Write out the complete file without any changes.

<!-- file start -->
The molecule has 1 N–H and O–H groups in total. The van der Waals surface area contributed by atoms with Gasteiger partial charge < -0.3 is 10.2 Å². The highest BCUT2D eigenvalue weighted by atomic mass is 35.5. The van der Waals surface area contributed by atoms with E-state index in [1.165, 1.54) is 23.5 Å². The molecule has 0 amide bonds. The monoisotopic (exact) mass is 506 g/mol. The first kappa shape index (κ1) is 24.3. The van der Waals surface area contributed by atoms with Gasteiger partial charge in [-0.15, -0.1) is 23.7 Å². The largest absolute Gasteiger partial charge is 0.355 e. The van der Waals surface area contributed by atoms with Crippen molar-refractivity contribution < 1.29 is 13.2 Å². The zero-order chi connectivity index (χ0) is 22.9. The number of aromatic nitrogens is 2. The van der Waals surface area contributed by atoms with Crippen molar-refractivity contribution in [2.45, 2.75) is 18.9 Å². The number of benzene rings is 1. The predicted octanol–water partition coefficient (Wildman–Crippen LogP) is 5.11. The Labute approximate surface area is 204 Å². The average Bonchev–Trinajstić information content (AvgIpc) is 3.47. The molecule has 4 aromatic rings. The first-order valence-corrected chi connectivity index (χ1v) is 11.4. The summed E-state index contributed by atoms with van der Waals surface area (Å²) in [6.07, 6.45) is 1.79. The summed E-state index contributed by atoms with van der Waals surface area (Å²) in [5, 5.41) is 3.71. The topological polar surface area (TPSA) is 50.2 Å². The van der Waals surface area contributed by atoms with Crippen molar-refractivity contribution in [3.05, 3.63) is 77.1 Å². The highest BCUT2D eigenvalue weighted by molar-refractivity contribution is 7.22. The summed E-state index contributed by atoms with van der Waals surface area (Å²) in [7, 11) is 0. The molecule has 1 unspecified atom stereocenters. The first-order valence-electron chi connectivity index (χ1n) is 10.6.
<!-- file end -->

The molecule has 1 N–H and O–H groups in total. The van der Waals surface area contributed by atoms with Gasteiger partial charge < -0.3 is 10.2 Å². The highest BCUT2D eigenvalue weighted by atomic mass is 35.5. The van der Waals surface area contributed by atoms with E-state index in [1.165, 1.54) is 23.5 Å². The molecule has 0 amide bonds. The monoisotopic (exact) mass is 506 g/mol. The first kappa shape index (κ1) is 24.3. The van der Waals surface area contributed by atoms with Gasteiger partial charge in [-0.15, -0.1) is 23.7 Å². The largest absolute Gasteiger partial charge is 0.355 e. The van der Waals surface area contributed by atoms with Crippen molar-refractivity contribution < 1.29 is 13.2 Å². The zero-order chi connectivity index (χ0) is 22.9. The number of aromatic nitrogens is 2. The van der Waals surface area contributed by atoms with Crippen molar-refractivity contribution in [2.45, 2.75) is 18.9 Å². The number of benzene rings is 1. The predicted octanol–water partition coefficient (Wildman–Crippen LogP) is 5.11. The Labute approximate surface area is 204 Å². The average Bonchev–Trinajstić information content (AvgIpc) is 3.47. The molecule has 4 aromatic rings. The first-order valence-corrected chi connectivity index (χ1v) is 11.4. The summed E-state index contributed by atoms with van der Waals surface area (Å²) in [6.07, 6.45) is 1.79. The summed E-state index contributed by atoms with van der Waals surface area (Å²) in [5, 5.41) is 3.71. The topological polar surface area (TPSA) is 50.2 Å². The van der Waals surface area contributed by atoms with Crippen molar-refractivity contribution in [3.05, 3.63) is 77.1 Å². The highest BCUT2D eigenvalue weighted by molar-refractivity contribution is 7.22. The summed E-state index contributed by atoms with van der Waals surface area (Å²) in [7, 11) is 0. The molecule has 1 unspecified atom stereocenters. The first-order valence-electron chi connectivity index (χ1n) is 10.6.